“Recently, I received a message that my helmet saved a life. This guy experienced a direct shot. But he’s alive because of the helmet.”
While displaced and volunteering, Tkachenko still had to work. Nobody, on the other hand, was thinking about research and schooling. The PhD she had started was fading into the background.
“Life was simply work, donate and volunteer.”
She was a geologist for the biggest oil company in the country. Her remote work station was technical and expensive, but because of the tight living quarters the only place she could work was the lobby of the hotel.
“All the children in the hotel were trying to destroy it,” she says, laughing. “I had to stay near that workstation all the time.”
A call from Canada
After three months in the west, Tkachenko and her family travelled back to Kyiv. Tkachenko says it was excruciating to see the death and destruction the invaders left behind.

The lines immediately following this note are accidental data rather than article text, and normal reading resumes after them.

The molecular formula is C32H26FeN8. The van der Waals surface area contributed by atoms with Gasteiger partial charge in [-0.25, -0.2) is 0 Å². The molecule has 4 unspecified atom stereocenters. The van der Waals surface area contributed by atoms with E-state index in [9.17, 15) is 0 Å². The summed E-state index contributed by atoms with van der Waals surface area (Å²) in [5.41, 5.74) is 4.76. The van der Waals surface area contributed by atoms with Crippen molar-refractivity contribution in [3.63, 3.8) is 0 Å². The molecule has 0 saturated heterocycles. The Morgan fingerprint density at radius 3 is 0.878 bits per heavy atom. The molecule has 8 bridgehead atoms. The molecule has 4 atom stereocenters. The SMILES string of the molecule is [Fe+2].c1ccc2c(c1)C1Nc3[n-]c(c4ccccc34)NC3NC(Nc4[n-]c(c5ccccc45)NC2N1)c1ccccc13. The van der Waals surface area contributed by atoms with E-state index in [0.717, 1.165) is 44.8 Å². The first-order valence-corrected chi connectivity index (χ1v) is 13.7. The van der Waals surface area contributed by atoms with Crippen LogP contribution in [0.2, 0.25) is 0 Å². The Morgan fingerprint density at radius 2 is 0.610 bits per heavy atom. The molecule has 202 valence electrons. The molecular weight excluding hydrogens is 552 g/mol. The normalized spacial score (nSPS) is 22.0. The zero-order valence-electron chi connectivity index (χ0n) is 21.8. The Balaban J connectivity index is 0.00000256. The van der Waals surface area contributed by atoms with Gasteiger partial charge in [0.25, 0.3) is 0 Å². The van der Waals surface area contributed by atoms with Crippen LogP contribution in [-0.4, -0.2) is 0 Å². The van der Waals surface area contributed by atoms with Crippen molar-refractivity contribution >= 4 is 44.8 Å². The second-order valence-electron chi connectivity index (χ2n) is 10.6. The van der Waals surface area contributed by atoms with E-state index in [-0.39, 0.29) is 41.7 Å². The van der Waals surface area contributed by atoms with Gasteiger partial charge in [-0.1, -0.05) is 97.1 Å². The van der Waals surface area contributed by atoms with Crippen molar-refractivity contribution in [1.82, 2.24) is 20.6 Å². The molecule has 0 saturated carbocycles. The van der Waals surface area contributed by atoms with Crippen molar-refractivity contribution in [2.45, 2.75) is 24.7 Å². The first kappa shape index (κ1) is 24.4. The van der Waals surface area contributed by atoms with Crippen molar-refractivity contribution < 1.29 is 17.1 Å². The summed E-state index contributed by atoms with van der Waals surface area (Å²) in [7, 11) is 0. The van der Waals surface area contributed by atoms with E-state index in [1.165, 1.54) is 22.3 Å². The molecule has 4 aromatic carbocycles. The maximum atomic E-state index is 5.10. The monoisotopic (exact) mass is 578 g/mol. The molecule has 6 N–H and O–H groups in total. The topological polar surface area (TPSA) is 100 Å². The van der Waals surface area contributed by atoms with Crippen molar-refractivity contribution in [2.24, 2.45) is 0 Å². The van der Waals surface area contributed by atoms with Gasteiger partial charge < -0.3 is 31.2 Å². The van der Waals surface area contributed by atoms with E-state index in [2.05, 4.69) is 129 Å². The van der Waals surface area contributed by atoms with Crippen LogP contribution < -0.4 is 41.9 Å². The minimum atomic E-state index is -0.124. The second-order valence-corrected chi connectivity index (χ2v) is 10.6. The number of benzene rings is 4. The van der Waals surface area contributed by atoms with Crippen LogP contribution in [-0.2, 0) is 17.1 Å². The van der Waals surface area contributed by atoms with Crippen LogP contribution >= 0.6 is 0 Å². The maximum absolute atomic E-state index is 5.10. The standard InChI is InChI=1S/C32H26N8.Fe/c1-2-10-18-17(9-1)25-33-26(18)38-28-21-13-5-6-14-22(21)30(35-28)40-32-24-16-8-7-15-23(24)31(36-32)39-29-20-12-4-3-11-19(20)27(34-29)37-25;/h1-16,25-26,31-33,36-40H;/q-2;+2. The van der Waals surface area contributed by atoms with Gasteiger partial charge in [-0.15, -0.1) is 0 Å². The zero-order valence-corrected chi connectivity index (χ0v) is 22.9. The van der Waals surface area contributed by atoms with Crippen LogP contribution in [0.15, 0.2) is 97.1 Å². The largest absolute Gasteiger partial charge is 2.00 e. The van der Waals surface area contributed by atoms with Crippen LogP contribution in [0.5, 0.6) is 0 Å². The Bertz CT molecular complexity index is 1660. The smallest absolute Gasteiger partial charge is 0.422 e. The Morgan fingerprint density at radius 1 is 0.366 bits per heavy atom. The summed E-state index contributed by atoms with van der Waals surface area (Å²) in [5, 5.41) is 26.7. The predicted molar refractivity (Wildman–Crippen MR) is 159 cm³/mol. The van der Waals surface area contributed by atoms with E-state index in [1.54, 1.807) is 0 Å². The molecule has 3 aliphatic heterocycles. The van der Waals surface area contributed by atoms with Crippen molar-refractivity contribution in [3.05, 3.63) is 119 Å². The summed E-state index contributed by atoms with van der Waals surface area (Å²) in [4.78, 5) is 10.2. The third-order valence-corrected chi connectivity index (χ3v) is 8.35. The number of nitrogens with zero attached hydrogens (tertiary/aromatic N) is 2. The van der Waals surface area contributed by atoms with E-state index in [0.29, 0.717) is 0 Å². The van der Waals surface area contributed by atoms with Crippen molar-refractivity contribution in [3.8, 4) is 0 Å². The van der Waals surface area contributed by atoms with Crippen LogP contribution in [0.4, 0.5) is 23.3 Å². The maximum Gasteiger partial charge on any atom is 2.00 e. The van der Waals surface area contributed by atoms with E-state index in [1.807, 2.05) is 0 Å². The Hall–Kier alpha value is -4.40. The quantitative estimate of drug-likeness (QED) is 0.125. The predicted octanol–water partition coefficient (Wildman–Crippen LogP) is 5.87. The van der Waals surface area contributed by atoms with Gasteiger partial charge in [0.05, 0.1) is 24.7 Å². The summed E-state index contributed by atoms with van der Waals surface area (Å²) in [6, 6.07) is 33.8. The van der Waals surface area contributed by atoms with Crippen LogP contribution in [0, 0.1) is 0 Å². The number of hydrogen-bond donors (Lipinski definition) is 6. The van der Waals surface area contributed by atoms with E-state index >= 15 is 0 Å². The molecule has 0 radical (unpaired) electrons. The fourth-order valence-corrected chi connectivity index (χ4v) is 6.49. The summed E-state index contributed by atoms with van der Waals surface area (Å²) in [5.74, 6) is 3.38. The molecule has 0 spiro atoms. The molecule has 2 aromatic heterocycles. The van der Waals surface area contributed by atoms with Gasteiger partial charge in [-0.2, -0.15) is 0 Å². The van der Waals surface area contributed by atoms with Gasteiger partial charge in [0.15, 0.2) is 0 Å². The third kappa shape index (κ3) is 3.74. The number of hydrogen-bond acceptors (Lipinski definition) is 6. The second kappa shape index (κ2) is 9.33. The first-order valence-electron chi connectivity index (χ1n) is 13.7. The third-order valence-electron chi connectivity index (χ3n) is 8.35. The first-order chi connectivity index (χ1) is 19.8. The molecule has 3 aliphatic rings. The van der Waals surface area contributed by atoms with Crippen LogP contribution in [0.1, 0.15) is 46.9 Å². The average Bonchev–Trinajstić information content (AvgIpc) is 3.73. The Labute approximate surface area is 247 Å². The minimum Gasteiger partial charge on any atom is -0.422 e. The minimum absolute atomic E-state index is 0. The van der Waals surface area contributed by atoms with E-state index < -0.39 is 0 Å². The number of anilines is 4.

That’s when she received the email from the Canadian government: The Geological Survey of Canada had set up a partnership with her country. They were ready to help Ukranian scientists.
“I decided to apply, but I didn’t have much hope. We had many emails about possibilities of working in other parts of Ukraine or Europe, but when I saw Canada, I felt something inside of me. I really wanted to apply.”
Still, her feelings about leaving Ukraine were mixed. Leaving felt like betrayal. She wanted to stay and help. Plus, she knew it would be easier to hear an explosion in real life than read about it on the news somewhere halfway around the world, helpless.
At the same time, she was starting to understand that she had been living under an incredible amount of stress. She was traumatized. She knew she needed to live in a more peaceful environment.